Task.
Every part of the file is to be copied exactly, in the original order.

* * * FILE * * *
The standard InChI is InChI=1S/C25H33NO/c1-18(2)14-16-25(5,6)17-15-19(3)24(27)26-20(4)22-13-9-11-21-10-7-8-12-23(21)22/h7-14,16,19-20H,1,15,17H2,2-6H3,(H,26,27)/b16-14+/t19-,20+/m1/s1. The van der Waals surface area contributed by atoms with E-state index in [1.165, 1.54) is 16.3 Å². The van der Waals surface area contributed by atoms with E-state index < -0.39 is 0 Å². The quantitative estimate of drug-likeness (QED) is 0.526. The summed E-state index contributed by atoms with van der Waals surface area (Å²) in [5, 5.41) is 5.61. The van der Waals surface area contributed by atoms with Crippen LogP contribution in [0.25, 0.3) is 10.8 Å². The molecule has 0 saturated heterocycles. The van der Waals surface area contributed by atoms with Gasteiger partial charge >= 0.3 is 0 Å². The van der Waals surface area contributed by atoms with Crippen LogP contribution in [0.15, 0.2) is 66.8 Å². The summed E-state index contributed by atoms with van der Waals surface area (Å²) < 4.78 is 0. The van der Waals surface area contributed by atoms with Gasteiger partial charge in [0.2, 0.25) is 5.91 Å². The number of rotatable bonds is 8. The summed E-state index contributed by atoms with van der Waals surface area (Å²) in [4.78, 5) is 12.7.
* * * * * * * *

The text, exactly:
The standard InChI is InChI=1S/C25H33NO/c1-18(2)14-16-25(5,6)17-15-19(3)24(27)26-20(4)22-13-9-11-21-10-7-8-12-23(21)22/h7-14,16,19-20H,1,15,17H2,2-6H3,(H,26,27)/b16-14+/t19-,20+/m1/s1. The van der Waals surface area contributed by atoms with E-state index in [1.165, 1.54) is 16.3 Å². The van der Waals surface area contributed by atoms with E-state index < -0.39 is 0 Å². The quantitative estimate of drug-likeness (QED) is 0.526. The summed E-state index contributed by atoms with van der Waals surface area (Å²) in [5, 5.41) is 5.61. The van der Waals surface area contributed by atoms with Crippen LogP contribution in [0.25, 0.3) is 10.8 Å². The molecule has 0 saturated heterocycles. The van der Waals surface area contributed by atoms with Gasteiger partial charge >= 0.3 is 0 Å². The van der Waals surface area contributed by atoms with Crippen LogP contribution in [0.15, 0.2) is 66.8 Å². The summed E-state index contributed by atoms with van der Waals surface area (Å²) < 4.78 is 0. The van der Waals surface area contributed by atoms with Gasteiger partial charge in [0.2, 0.25) is 5.91 Å². The number of rotatable bonds is 8. The summed E-state index contributed by atoms with van der Waals surface area (Å²) in [4.78, 5) is 12.7.